Alberto de Mendoza really steals the show as Pujardov, the mad monk whose character ends up taking center stage by the end of the film. Pujardov starts the movie by ominously warning the others that Saxton's crate contains "pure evil", melodramatically warning the others about the presence of "Satan". After it has migrated to Inspector Mirov's body, Pujardov becomes awed by it and offers to do its bidding. Instead it says to him "Fool, there's nothing worth taking in your brain." But when it is gunned down while using Mirov's body, the creature is forced to migrate into Pujardov anyway. Saxton himself declares earlier in the film that religion is superstition when one of the other characters refers to Darwin's Theory of Evolution as immoral, but at one point the creature confronts him and tempts him like the devil; faced with the fact that Saxton could kill it, it instead offers to teach him the secrets of science that it has absorbed over the millions of years it has survived. Both Saxton and the monk could be right about the creature, as it could both prove and disprove the human concept of Satan and evil in general. I love that this movie has such a great concept behind it, which makes it all the more interesting once the visual shocks are diluted by years of viewing.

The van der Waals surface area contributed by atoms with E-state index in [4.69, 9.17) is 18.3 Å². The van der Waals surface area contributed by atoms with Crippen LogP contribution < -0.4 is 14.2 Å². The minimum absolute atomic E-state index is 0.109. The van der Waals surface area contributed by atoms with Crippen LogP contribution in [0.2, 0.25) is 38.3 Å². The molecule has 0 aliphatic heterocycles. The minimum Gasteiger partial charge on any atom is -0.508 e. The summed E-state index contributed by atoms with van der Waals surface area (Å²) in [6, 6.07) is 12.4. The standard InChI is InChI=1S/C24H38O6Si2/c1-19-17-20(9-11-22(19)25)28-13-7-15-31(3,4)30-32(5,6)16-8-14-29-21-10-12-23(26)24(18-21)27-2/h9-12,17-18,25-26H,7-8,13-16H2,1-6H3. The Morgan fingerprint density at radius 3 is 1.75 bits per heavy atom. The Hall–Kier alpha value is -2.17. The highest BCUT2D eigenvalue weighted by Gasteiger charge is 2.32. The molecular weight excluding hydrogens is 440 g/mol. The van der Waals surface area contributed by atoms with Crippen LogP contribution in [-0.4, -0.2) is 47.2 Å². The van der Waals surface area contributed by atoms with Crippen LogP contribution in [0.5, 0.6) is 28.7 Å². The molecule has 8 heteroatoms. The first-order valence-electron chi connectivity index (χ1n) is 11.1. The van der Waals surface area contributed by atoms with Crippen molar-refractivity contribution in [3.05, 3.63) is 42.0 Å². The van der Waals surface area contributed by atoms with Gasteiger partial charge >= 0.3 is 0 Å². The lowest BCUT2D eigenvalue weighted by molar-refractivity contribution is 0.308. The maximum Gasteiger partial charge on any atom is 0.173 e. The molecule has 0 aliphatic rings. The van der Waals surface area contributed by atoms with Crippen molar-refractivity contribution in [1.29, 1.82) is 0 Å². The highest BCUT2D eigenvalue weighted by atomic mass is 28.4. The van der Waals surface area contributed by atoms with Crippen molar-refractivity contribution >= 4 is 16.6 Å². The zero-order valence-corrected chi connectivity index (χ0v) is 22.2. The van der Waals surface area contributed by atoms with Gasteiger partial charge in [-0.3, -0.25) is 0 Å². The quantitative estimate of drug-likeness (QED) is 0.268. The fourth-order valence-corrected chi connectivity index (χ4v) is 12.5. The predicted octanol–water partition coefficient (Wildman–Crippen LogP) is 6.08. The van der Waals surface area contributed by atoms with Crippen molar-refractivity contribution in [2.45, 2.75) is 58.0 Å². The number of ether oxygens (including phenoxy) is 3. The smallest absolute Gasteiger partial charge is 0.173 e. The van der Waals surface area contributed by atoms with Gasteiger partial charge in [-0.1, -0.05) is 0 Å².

"Horror Express" is definitely one of the greatest movies to feature Cushing and Lee, and they deliver a lot of the best lines as well. At one point Mirov (actually the creature) suggests that one of them could actually be the monster, to which a shocked Cushing responds "Monster? We're British, you know!" Telly Savalas is a total anachronism in this film and it's brilliant; he basically shows up, acts like Kojak for a few scenes, then turns into a white-eyed zombie. 

There are obvious parallels to "The Thing", or more specifically "Who Goes There?", the short story that inspired "The Thing", but the script is original enough that it stands on its own. The wackiest scene is when Cushing and Lee examine the liquid contents of the creature's eyeball and find that they can see images of the things the creature has seen in its lifetime, including dinosaurs (which are textbook illustrations). "Horror Express" is completely dubbed and was almost surely shot silent, with the entire audio track created in post-production. The result is a claustrophobic sound design that really enhances the atmosphere of a cramped, moving train. The gory elements are very effective, too, like one scene where Cushing uses a nasty looking saw to cut open the head of the dead porter's corpse during the autopsy. Those bleeding eyes, though...those will stick with you. I remember the sick feeling it used to give me when I watched it as a kid, with a combination of dread, excitement, and mystery.